H03M13/00—Coding, decoding or code conversion, for error detection or error correction; Coding theory basic assumptions; Coding bounds; Error probability evaluation methods; Channel models; Simulation or testing of codes
 H03M13/03—Error detection or forward error correction by redundancy in data representation, i.e. code words containing more digits than the source words
 H03M13/05—Error detection or forward error correction by redundancy in data representation, i.e. code words containing more digits than the source words using block codes, i.e. a predetermined number of check bits joined to a predetermined number of information bits
 H03M13/09—Error detection only, e.g. using cyclic redundancy check [CRC] codes or single parity bit
Abstract
Description
This application claims the benefit of the filing date of U.S. provisional application No. 61/089,297, filed on Aug. 15, 2008, the teachings of which are incorporated herein by reference in their entirety.
The subject matter of this application is related to U.S. patent application Ser. No. 12/113,729 filed May 1, 2008, U.S. patent application Ser. No. 12/113,755 filed May 1, 2008, U.S. patent application Ser. No. 12/323,626 filed Nov. 26, 2008, U.S. patent application Ser. No. 12/401,116 filed Mar. 10, 2009, PCT patent application no. PCT/US08/86523 filed Dec. 12, 2008, and PCT patent application no. PCT/US08/86537 filed Dec. 12, 2008, the teachings all of which are incorporated herein by reference in their entirety.
1. Field of the Invention
The present invention relates to signal processing, and, in particular, to errorcorrection encoding and decoding techniques such as lowdensity paritycheck (LDPC) encoding and decoding.
2. Description of the Related Art
In decoding a codeword, an LDPC decoder may encounter one or more trapping sets that prevent the decoder from properly decoding the codeword. Trapping sets, which represent subgraphs in a Tanner graph of an LDPC code, typically have a strong influence on errorfloor characteristics of the LDPC code because a trapping set may force the decoder to converge to an incorrect result. To improve errorfloor characteristics, an LDPC decoder may employ different techniques to break dominant trapping sets (i.e., trapping sets typically having the most significant influence on error floor characteristics). These dominant trapping sets vary widely based on the operating conditions of the decoder, such as decoder alphabet, decoder algorithm, decoder checknode unit update, channel conditions, and signal conditions.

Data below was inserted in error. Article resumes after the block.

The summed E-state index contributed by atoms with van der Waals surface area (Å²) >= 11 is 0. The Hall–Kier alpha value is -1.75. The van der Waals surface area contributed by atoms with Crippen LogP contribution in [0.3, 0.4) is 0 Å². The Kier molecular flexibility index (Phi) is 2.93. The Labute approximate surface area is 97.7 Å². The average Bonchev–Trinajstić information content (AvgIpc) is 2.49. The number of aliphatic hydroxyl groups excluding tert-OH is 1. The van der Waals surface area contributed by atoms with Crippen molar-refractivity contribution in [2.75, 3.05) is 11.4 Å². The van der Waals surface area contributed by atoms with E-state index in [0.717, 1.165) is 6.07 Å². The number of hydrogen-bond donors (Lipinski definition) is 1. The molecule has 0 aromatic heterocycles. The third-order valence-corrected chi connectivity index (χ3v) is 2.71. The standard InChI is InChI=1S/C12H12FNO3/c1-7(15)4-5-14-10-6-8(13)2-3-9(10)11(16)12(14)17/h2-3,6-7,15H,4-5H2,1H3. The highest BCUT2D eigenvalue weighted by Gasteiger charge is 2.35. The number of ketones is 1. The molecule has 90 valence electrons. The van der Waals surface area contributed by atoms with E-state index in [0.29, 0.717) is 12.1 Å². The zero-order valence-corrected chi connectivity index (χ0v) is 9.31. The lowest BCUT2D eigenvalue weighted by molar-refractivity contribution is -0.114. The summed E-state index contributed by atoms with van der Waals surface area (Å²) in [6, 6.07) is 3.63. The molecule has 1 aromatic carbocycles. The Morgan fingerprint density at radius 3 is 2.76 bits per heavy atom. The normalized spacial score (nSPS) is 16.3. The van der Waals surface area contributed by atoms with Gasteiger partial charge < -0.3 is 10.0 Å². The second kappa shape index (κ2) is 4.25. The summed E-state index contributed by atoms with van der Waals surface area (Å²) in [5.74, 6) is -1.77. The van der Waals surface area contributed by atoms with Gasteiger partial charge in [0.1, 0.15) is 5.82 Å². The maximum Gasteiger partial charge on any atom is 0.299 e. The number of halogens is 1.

In one embodiment, the present invention is an apparatus that comprises a reconfigurable errorcorrection (EC) decoder for decoding an ECencoded codeword. The decoder is selectively configurable to operate in a first operating mode, in which each bit in the codeword is represented by a soft value comprising a first number of bits. Additionally, the decoder is selectively configurable to operate in a second operating mode, in which each bit in the codeword is represented by a soft value comprising a second number of bits different from the first number of bits.
In another embodiment, the present invention is a method for decoding an errorcorrection (EC) encoded codeword. The method selects an operating mode for a reconfigurable EC decoder. If a first operating mode is selected, then the decoder is operated in the first operating mode, in which each bit in the codeword is represented by a soft value comprising a first number of bits. If a second operating mode is selected, then the decoder is operated in the second operating mode, in which each bit in the codeword is represented by a soft value comprising a second number of bits different from the first number of bits.
Other aspects, features, and advantages of the present invention will become more fully apparent from the following detailed description, the appended claims, and the accompanying drawings in which like reference numerals identify similar or identical elements.
Reference herein to “one embodiment” or “an embodiment” means that a particular feature, structure, or characteristic described in connection with the embodiment can be included in at least one embodiment of the invention. The appearances of the phrase “in one embodiment” in various places in the specification are not necessarily all referring to the same embodiment, nor are separate or alternative embodiments necessarily mutually exclusive of other embodiments. The same applies to the term “implementation.”
LowDensity Parity Check (LDPC) Code
FiveBit LDPC Decoder